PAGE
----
Friday, 15 February 2013

80 in the 80s

A couple of early 80s oddities for you today, both from female singers in their 80s (well, almost) and both all but forgotten today.

First up is an odd little slice of whimsy and nostalgia which came via two gentleman who themselves have a combined career in showbusiness of more than a century - Chas and Dave. Chas Hodges (piano, vocals, banjo, guitars) and Dave Peacock have been around since the 60s: Hodges was a member of Joe Meek's house band (and is portrayed in Telstar, the rather wonderful film about Meek's life) and he and Dave have worked together since the dawn on the 70s on tons of studio sessions (the even appear on Eminem's My Name Is: the hook was taken from a Labi Siffre song, I Got Theon which Chas and Dave performed) .

Throughout their career as a duo they've scored a number of chart hits in their 'rockney' - pop/rock/cockney singalong - style, most notably Rabbit and Ain't No Pleasing You. They've also been responsible for some of the UK's most derided chart entries, like the terrible Snooker Loopy and Glory, Glory Tottenham Hotspur. They even opened for Led Zepplin at Knebworth! Sadly, after Dave's wife passed away in 2009 he decided to retire, although there were 'final' tours from the pair in both 2011 and 2012. We've not heard the last of them yet.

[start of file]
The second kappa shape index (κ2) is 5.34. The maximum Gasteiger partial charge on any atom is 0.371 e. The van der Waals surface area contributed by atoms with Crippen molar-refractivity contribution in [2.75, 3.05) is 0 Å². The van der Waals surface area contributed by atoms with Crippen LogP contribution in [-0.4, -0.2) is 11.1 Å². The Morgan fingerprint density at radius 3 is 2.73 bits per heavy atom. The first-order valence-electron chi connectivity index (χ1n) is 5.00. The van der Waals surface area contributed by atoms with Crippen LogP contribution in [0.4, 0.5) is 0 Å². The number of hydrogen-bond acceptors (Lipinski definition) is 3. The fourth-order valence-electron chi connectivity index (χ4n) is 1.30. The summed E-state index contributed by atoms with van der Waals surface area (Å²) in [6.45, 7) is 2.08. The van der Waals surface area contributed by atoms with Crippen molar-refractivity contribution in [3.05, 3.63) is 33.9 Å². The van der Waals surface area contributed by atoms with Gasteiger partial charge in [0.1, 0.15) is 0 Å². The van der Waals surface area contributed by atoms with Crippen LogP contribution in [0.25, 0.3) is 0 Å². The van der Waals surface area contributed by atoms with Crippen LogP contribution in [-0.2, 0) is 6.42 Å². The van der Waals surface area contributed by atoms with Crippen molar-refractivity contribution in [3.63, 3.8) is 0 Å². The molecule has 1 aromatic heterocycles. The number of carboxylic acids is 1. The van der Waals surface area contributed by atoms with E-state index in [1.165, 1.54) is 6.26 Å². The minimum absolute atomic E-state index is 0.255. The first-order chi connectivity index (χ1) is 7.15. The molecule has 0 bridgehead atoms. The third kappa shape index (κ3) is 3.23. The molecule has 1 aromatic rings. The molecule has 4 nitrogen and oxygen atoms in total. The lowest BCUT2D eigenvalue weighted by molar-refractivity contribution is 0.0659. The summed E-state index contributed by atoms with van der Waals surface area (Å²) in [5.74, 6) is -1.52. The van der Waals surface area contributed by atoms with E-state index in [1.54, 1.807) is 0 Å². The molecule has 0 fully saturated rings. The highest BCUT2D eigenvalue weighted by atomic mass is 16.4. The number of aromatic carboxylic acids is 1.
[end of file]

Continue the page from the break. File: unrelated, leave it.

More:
But at the height of their fame, whilst mining a thick seam of nostalgia, they teamed up with the unknown octogenarian Rosie Murphy to record and release a one-off single Cup of Tea/Alice Blue Gown.

Issued by Sniff records (an imprint of Towerbell, the company that issued C&D's records) it's horrible: poor old Rosie might have been ripe for appearing as the befuddled but cuddly granny on TV shows like That's Life, but she can't carry a tune in a proverbial bucket. She sounds like Mrs Miller, but Mrs Miller as a frail old lady about to expire, not as a strong, vibrant performer enjoying her moment in the spotlight.

Next we turn to another old lady for a completely different take on how the aged should act. Gerty Molzen was a German cabaret star of the 30s and 40s who, bizarrely, suddenly gained fame in the 80s for performing her off-kilter versions of current and recent pop hits.

Her career started pre-war, in opera, but it was during the war that her path diverged: she began to perform comic songs to entertain the troops. She toured the country in cabaret for years, began performing in movies in 1962, wrote a published a book about her life and then was 'discovered' by producer Gerd Plez at the grand old age of 79. Gerd persuaded her to join him in the studio to record a version of Lou Reed's classic Walk on the Wild Side.

A modicum of international fame followed: she appeared on the David Letterman show, released further singles - including her versions of Do You Really Want to Hurt Me and Wild Thing - and appeared in several more movies and on TV. Unfortunately this new-found fame would not last long: Gerty passed away in August 1990 and her ashes were scattered at sea.

So here are two old ladies doing what they do (or rather did) best: Rosie with Alice Blue Gown and Gerty with Walk on the Wild Side. Enjoy!

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